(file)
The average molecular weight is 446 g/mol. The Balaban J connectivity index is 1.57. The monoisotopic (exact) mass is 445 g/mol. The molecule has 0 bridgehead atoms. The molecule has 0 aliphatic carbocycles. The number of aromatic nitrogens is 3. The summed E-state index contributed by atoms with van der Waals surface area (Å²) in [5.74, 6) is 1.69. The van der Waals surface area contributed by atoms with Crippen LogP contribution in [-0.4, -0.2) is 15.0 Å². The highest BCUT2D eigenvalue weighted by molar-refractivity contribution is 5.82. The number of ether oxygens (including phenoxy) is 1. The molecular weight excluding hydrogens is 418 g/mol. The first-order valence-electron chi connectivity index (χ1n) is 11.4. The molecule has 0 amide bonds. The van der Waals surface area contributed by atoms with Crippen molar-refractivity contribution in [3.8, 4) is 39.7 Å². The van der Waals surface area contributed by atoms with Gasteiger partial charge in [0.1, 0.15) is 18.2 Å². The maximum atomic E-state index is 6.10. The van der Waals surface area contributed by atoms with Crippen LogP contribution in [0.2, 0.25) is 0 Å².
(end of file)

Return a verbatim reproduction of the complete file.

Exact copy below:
The average molecular weight is 446 g/mol. The Balaban J connectivity index is 1.57. The monoisotopic (exact) mass is 445 g/mol. The molecule has 0 bridgehead atoms. The molecule has 0 aliphatic carbocycles. The number of aromatic nitrogens is 3. The summed E-state index contributed by atoms with van der Waals surface area (Å²) in [5.74, 6) is 1.69. The van der Waals surface area contributed by atoms with Crippen LogP contribution in [-0.4, -0.2) is 15.0 Å². The highest BCUT2D eigenvalue weighted by molar-refractivity contribution is 5.82. The number of ether oxygens (including phenoxy) is 1. The molecular weight excluding hydrogens is 418 g/mol. The first-order valence-electron chi connectivity index (χ1n) is 11.4. The molecule has 0 amide bonds. The van der Waals surface area contributed by atoms with Crippen molar-refractivity contribution in [3.8, 4) is 39.7 Å². The van der Waals surface area contributed by atoms with Gasteiger partial charge in [0.1, 0.15) is 18.2 Å². The maximum atomic E-state index is 6.10. The van der Waals surface area contributed by atoms with Crippen LogP contribution in [0.2, 0.25) is 0 Å².